Well, naturally, if one of them takes a defensive position and does not want to listen to the other, then these two people are not able to explain something to each other.

    Bland this seems to be the result of generations having completely different conceptions of family life.

    Image copyright, BBC/Getty

    Image caption,

    Different generations have different ideas about what a family should be like

    According to her, in post-war Britain there was a very conservative idea of ​​what a family should be like. People used to think of family life in terms of duty and self-sacrifice, which sometimes led them to put up with emotional and even physical abuse.

    For children of that generation, the mismatch of values ​​or expectations also plays a role. And another important factor is parental favoritism. nine0003

    Positive aspects of alienation

    But everything is not so simple. Just as traditional taboos regarding divorce have kept women in violent and exploitative marriages, so a dogmatic belief in the permanence and sacredness of the family can mean unnecessarily suffering for someone.

    As Gilligan points out, "If relations between relatives are full of conflict, if they cause such suffering, then perhaps the best way out for both parents and their grown children is to break off these relations." nine0003

    And people understand this. According to Stand Alone, for more than 80% of people who choose to break up with loved ones, this is associated with at least a few positive things - such as freedom and independence. It's a way to overcome the past.

    It is also important to note that the break is not necessarily permanent. People can restore relationships, get closer again.

    And conflicts do not always arise immediately with all other family members.

    For example, in Vietnamese families, despite the fact that LGBT or transgender affiliation is unacceptable for parents, brothers and sisters are much more tolerant of this.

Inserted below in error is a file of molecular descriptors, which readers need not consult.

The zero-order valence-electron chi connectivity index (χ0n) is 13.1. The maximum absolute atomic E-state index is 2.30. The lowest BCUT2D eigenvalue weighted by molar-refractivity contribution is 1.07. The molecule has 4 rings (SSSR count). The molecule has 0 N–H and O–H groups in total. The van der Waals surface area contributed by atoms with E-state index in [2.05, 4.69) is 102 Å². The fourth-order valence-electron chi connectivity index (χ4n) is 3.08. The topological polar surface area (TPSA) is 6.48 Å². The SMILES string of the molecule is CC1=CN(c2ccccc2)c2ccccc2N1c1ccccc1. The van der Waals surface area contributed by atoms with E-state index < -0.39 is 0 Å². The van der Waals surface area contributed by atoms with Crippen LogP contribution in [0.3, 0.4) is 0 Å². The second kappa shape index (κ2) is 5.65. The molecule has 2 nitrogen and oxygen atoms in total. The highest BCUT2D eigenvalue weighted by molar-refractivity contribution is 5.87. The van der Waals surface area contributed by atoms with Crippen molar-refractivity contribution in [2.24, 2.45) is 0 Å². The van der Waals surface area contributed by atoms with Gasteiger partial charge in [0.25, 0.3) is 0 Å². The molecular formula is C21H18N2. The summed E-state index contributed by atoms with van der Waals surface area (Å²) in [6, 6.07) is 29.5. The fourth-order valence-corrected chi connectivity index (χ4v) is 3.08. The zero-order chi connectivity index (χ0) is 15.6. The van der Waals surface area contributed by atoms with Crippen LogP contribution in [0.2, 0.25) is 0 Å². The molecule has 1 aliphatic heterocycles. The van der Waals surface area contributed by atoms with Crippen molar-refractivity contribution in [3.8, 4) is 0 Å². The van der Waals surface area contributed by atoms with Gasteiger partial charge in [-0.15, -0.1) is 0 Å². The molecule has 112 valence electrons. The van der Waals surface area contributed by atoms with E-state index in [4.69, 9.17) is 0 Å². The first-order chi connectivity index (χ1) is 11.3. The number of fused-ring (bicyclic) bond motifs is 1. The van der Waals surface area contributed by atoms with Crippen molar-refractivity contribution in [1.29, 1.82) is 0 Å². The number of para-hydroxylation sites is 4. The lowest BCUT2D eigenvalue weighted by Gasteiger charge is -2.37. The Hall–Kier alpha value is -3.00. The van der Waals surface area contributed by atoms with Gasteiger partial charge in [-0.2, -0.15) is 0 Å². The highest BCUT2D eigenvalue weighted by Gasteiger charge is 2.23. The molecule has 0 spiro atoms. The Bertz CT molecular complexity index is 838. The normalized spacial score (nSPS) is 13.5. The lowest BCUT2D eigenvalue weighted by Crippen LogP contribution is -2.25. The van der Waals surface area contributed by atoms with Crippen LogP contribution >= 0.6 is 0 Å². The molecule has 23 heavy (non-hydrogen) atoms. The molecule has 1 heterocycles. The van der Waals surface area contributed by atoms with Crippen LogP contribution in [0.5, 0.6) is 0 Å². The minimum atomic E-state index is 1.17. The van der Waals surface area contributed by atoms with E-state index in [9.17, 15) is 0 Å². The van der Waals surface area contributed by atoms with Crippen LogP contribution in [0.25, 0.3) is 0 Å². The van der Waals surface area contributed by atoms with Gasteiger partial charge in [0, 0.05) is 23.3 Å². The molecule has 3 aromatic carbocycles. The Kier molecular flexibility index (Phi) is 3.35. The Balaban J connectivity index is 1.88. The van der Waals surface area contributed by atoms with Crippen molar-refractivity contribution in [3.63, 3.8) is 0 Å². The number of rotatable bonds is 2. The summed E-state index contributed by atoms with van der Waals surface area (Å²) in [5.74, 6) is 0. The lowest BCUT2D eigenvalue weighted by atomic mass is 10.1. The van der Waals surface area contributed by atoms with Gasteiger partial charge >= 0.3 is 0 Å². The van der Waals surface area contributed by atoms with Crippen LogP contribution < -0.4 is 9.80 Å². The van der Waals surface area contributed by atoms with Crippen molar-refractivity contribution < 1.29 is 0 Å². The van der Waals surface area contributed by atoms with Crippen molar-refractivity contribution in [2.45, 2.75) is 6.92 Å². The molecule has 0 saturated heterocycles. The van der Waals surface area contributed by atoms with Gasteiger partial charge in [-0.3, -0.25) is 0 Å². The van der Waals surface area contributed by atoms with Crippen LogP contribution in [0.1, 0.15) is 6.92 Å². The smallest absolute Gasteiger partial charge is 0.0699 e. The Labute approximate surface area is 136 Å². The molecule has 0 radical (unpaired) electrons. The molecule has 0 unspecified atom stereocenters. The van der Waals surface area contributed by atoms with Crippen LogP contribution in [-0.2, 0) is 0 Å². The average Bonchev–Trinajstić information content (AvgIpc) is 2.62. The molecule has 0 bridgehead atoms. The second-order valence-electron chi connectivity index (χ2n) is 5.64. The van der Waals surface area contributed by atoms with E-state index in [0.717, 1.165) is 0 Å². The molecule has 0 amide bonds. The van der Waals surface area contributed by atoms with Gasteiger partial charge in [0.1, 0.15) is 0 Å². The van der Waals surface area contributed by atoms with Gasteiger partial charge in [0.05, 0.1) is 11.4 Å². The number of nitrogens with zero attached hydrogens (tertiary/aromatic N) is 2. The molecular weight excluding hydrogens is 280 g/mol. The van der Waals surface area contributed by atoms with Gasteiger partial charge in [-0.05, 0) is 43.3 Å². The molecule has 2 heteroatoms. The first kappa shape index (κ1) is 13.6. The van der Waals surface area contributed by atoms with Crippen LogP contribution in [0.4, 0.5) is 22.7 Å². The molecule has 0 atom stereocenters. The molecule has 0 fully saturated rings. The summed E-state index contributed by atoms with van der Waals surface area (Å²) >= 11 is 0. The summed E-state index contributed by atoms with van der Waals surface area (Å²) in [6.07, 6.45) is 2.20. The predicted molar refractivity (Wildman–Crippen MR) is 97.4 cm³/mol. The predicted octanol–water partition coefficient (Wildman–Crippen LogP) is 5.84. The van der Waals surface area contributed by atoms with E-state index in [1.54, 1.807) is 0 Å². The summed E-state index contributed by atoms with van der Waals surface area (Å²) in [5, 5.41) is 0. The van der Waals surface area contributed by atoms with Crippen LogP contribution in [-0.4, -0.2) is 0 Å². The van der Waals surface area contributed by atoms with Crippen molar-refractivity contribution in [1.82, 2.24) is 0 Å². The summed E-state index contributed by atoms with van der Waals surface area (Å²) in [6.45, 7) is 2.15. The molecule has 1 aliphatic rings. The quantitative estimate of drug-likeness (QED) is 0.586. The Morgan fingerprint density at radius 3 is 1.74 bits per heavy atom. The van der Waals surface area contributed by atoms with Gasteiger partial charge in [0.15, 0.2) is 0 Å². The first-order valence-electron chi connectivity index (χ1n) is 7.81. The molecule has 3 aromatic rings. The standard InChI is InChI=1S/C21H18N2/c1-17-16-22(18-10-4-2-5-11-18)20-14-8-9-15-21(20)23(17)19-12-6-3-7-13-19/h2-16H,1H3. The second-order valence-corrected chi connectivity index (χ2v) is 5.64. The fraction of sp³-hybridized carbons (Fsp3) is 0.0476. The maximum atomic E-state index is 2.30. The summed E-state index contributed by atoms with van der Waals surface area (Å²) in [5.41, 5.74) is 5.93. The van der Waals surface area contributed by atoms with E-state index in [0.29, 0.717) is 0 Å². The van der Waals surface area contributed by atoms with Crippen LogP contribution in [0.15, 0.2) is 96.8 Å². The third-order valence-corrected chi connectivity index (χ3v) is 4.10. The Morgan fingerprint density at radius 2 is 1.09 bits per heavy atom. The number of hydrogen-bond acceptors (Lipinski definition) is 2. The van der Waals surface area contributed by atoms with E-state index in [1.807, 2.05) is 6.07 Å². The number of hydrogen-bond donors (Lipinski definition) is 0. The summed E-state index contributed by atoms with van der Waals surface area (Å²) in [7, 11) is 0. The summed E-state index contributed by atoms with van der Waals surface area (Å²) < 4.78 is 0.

Alienation in the family is also painful because it is not clear how long it will last and whether it will end at all.

    Photo credit, BBC/Getty

    Photo caption,

    For more than 80% of respondents, the breakup of a relationship was associated with newfound freedom and independence in the eyes of society," Gilligan said. nine0003

    For example, in an article in an online publication for pensioners, the author blames alienation on individualism, divorce, psychotherapy, and the "immaturity of children. "

    And even psychotherapists often blame their patients for not communicating with one of their close relatives. Women are especially easily ostracized for this. Some people even have to minimize their social contacts, just to keep others from their family problems.

    But, as experts emphasize, people who are already isolated from their families should not be driven into a corner, aggravating the situation. nine0003

    Another aspect: from the point of view of scientists, such ostracism makes it difficult to understand how many people are actually alienated from their families.

    This is especially difficult to find out in those countries and cultures where it is considered unacceptable to discuss family conflicts.

    The author of books about tasty and healthy food, Nanditi Godbole, knows all this very well. "I've come to terms with the fact that people will take time to reconnect with me. And some may never do it," she says.